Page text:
OUseful.Info, the blog…

Trying to find useful things to do with emerging technologies in open education

TSO OpenUP Competition – Opening Up UCAS Data

Here’s the presentation I gave to the judging panel at the TSO OpenUp competition final yesterday. As ever, it doesn’t make sense with[out] (doh!) me talking, though I did add some notes in to the Powerpoint deck: Opening up UCAS Course Code Data

(I had hoped Slideshare would be able to use the notes as a transcript, bit it doesn’t seem to do that, and I can’t see how to cut and paste the notes in by hand?:-(

A quick summary:

The “Big Idea” behind my entry to the TSO competition was a simple one – make UCAS course data (course code, title and institution) avaliable as data. By opening up the data we make it possible for third parties to construct services and applications based around complete data skeleton of all the courses offered for undergraduate entry through clearing in a particular year across UK higher education.
The data acts as scaffolding that can be used to develop consumer facing applications across HE (e.g. improved course choice applications) as well as support internal “vertical” activities within HEIs that may also be transferable across HEIs.
Primary value is generated from taking the course code scaffolding and annotating it with related data. Access to this dataset may be sold on in a B2B context via data platform services. Consumer facing applications with their own revenue streams may also be built on top of the data platform.
This idea makes data available that can potentially disrupt the currently discovery model for course choice and selection (but in its current form, not in university application or enrollment), in Higher Education in the UK.

Here are the notes I doodled to myself in preparation for the pitch. Now the idea has been picked up, it will need tightening up and may change significantly! ;-) Which is to say – in this form, it is just my original personal opinion on the idea, and all ‘facts’ need checking…

  1. I thought the competition was as much about opening up the data as anything… So the original idea was simply that it would be really handy to have machine readable access to course code and course name information for UK HE courses from UCAS – which is presumably the closest thing we have to a national catalogue of higher education courses.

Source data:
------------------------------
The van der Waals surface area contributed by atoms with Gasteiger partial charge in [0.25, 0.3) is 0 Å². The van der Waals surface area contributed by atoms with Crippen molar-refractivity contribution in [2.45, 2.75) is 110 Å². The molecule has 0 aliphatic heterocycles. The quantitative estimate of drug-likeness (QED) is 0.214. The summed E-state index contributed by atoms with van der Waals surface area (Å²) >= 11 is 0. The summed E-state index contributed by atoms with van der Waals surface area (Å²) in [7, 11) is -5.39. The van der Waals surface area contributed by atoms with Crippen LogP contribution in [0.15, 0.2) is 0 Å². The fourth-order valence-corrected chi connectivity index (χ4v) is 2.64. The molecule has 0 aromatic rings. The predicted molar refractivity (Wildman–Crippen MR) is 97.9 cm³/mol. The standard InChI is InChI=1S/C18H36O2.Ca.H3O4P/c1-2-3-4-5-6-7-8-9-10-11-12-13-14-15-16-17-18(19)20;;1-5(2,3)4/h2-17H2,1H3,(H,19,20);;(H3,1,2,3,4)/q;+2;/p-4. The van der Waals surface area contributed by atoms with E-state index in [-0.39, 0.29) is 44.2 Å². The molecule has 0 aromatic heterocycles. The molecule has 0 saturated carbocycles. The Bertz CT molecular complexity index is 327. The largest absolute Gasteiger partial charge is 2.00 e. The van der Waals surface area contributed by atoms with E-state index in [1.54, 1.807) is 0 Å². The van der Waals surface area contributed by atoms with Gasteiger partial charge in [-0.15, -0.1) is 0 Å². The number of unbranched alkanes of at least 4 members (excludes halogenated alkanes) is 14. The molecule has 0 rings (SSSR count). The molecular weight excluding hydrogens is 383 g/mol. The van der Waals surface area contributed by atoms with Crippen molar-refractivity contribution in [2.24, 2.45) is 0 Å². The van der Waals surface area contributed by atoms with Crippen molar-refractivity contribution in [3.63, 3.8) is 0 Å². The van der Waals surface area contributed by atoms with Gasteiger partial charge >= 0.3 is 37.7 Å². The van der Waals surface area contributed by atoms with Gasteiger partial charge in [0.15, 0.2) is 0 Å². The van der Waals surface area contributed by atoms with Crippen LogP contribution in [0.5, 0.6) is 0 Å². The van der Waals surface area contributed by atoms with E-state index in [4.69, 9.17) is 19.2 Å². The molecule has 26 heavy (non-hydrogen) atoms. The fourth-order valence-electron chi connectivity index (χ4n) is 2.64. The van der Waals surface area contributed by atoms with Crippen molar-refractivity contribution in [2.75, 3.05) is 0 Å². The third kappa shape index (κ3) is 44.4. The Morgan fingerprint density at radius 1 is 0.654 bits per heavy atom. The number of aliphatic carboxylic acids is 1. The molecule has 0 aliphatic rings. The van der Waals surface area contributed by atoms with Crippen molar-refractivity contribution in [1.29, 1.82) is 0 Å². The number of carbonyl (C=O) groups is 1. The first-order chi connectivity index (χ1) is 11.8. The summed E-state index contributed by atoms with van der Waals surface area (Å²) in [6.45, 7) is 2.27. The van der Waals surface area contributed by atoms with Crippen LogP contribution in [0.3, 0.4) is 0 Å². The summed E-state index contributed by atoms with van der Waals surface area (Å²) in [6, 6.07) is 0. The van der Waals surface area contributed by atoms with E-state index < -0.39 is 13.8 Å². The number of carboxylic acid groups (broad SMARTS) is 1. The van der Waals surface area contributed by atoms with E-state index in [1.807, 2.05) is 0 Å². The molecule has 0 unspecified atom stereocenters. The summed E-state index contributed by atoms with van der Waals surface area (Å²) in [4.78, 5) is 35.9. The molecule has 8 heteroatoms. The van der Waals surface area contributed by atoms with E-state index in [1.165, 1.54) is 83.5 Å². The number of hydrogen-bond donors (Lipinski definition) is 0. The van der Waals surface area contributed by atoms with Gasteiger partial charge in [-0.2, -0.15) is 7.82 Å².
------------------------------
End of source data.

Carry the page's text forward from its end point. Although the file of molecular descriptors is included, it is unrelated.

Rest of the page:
But when selected to pitch the idea, it became clear that an application or two were also required, or at least some good business reasons for opening up this data…

    So here we go…

  2. UCAS is the clearing house for applying to university in the UK. It maintains a comprehensive directory of HE courses available in the UK.

    Postgraduate students and Open University students do not go through UCAS. Other direct entry routes to higher education courses may also be available.

    According to UCAS, in 2010, there were 697,351 applicants with 487,329 acceptances, compared with 639,860 applications and 481,854 acceptances in 2009. [ Slightly different figures in end of cycle report 2009/10? ]

    For convenience, hold in mind the thought that course codes could be to course marketing, what postcodes are for geo related applications… They provide a natural identifier that other things can be associated with.

    Associated with each degree course is a course code. UCAS course codes are also associated with JACS codes – Joint Academic Coding System identifiers – that relate to particular topics of study. “The UCAS course codes have no meaning other than “this course is offered by this institution for this application cycle”.” link]

    “UCAS course code is 4 character reference which can be any combination of letters and numbers.

    Each course is also assigned up to three JACS (Joint Academic Coding System) codes in order to classify the course for *J purposes. The JACS system was introduced for 2002 entry, and replaced UCAS Standard Classification of Academic Subjects (SCAS). Each JACS code consists of a single letter followed by 3 numbers. JACS is divided into subject areas, with a related initial letter for each. JACS codes are allocated to courses for the *J return.

    The JACS system is used by the Higher Education Statistics Agency (HESA), and is the result of a joint UCAS-HESA subject code harmonization project.